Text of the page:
Cherishing the taste
Exodus 16: 31-32, 35 (NIVUK)
31 The people of Israel called the bread manna. It was white like coriander seed and tasted like wafers made with honey. 32 Moses said, ‘This is what the Lord has commanded: “Take an omer of manna and keep it for the generations to come, so they can see the bread I gave you to eat in the wilderness when I brought you out of Egypt.”’
35 The Israelites ate manna for forty years, until they came to a land that was settled; they ate manna until they reached the border of Canaan.
Manna sustained the people of Israel during their 40 years of wandering in the wilderness. The Lord provided enough for each day, and on the eve of the Sabbath enough for two days. Only one piece was preserved, so that generations to come would remember the Lord’s grace and provision for His people. For a people who endured great hardship, the gift of manna sounds both delicious and nutritious. It “tasted like wafers made with honey.”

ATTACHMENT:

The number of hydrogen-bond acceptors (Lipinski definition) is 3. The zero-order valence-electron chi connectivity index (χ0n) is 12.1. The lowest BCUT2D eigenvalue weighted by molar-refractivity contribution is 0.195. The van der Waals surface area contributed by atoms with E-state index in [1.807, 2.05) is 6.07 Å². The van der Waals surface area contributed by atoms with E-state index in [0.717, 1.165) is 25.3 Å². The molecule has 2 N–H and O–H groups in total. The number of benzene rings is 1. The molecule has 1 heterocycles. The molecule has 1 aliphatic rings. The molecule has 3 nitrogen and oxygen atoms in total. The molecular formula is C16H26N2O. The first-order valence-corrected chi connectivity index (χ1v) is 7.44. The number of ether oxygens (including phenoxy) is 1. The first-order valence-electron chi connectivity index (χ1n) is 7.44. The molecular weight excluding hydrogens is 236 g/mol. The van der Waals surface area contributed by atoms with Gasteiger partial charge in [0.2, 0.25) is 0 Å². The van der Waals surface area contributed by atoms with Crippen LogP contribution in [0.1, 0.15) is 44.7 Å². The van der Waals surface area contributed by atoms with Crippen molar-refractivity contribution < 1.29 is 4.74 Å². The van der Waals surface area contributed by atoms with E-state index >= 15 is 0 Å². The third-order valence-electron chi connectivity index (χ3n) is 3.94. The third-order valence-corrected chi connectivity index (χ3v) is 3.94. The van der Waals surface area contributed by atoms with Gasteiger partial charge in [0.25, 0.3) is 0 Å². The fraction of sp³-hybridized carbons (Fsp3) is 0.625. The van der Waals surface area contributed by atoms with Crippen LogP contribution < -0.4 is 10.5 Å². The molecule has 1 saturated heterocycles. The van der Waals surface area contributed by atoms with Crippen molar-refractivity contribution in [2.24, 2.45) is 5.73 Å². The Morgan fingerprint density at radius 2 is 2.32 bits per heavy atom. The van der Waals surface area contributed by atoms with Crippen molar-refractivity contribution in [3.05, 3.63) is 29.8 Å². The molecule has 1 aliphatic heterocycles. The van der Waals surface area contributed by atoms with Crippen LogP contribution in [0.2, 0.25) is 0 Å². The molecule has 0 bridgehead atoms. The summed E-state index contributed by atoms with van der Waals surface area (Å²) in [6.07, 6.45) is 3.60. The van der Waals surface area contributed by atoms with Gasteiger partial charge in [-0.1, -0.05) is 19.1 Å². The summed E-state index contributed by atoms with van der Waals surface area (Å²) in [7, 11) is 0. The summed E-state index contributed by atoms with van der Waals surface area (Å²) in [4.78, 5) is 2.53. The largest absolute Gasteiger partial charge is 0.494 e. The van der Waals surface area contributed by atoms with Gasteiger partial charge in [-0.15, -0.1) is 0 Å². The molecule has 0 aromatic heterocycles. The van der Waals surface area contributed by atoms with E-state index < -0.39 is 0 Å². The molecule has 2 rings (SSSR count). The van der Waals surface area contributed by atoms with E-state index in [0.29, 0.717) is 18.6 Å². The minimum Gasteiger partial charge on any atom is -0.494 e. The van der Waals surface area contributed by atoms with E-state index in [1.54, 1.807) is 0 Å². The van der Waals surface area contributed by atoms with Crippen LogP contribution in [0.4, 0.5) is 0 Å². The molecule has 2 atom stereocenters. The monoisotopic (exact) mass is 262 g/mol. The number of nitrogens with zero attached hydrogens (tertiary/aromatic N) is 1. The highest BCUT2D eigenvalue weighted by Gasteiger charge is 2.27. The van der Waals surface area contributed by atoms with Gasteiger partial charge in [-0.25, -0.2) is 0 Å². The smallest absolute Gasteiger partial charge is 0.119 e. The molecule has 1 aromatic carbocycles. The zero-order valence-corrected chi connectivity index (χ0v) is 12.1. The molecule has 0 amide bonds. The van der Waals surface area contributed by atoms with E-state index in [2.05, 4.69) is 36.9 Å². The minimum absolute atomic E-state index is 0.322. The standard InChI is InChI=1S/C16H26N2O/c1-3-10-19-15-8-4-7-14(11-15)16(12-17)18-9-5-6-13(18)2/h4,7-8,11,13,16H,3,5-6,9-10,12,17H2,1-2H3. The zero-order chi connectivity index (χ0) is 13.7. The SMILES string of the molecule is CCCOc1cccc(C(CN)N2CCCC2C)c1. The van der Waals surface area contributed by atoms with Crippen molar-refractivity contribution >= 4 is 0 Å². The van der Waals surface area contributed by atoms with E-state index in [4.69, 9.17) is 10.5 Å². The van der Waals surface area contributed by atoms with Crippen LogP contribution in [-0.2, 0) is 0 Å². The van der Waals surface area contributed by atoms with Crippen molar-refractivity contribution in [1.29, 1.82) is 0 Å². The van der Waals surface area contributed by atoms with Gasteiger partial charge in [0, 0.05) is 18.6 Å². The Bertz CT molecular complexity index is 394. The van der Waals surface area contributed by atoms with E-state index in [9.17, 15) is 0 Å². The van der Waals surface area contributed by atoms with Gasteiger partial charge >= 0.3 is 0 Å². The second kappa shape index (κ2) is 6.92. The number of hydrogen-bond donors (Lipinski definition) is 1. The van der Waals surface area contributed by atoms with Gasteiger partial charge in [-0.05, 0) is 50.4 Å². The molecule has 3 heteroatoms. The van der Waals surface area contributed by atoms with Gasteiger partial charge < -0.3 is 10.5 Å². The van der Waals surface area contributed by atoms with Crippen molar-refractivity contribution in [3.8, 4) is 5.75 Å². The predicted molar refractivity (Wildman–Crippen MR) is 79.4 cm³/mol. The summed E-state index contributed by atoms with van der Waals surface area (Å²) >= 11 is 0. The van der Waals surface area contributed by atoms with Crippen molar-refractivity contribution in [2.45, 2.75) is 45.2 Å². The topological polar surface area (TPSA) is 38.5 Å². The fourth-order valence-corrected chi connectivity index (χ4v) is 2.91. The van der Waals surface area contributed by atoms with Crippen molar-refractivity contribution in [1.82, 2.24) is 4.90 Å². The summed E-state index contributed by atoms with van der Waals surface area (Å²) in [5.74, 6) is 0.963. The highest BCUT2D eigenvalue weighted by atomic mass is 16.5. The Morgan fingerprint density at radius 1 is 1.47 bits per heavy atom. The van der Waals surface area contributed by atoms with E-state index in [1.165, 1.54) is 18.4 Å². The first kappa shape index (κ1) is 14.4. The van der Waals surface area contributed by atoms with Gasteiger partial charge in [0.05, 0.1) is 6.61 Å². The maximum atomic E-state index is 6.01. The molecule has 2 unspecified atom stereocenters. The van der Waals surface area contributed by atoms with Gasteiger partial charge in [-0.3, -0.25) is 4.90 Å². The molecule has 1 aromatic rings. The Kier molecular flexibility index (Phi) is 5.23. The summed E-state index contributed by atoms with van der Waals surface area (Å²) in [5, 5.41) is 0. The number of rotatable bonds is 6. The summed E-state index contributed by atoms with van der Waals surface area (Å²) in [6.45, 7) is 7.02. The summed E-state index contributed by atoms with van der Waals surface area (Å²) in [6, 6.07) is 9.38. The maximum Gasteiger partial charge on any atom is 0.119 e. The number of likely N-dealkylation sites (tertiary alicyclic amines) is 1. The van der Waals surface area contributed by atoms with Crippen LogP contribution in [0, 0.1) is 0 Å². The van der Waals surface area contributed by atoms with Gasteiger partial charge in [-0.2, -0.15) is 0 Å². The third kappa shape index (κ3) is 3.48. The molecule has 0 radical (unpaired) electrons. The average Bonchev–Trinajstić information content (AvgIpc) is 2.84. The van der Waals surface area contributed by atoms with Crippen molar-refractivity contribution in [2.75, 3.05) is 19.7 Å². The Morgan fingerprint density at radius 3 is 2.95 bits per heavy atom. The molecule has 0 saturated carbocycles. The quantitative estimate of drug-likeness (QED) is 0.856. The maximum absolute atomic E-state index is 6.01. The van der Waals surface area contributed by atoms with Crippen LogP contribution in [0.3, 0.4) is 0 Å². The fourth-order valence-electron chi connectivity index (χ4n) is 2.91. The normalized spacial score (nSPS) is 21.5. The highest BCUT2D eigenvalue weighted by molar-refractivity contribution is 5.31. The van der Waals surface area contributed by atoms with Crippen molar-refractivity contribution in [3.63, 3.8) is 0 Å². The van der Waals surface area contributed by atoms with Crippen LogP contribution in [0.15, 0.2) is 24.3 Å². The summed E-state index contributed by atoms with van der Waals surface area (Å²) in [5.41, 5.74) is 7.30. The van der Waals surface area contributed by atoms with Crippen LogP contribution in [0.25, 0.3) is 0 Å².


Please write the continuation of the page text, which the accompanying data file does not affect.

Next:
We can hand down family recipes, of grannie’s Scotch broth or clootie dumpling. Many a grannie, however, never wrote them down. And so no matter how hard we try, still there is something missing! Only the occasional sudden smell may bring it all back to mind.
Some things are worth preserving in life, and the best of them all are those things which remind us of God’s grace and mercy. Grannies are good at handing these things down too — stories of moral values which teach us what is best about life. Part of the lesson of the manna is to cherish the lessons handed down to us, and in our own way to pass these same lessons on.
When you eat today, reflect on what the food or drink reveals about you: your history, your preferences, your identity.
Thank you, Lord, for the variety of food and ways to prepare it, and for the uniqueness that each of us brings to the table of the world. Amen.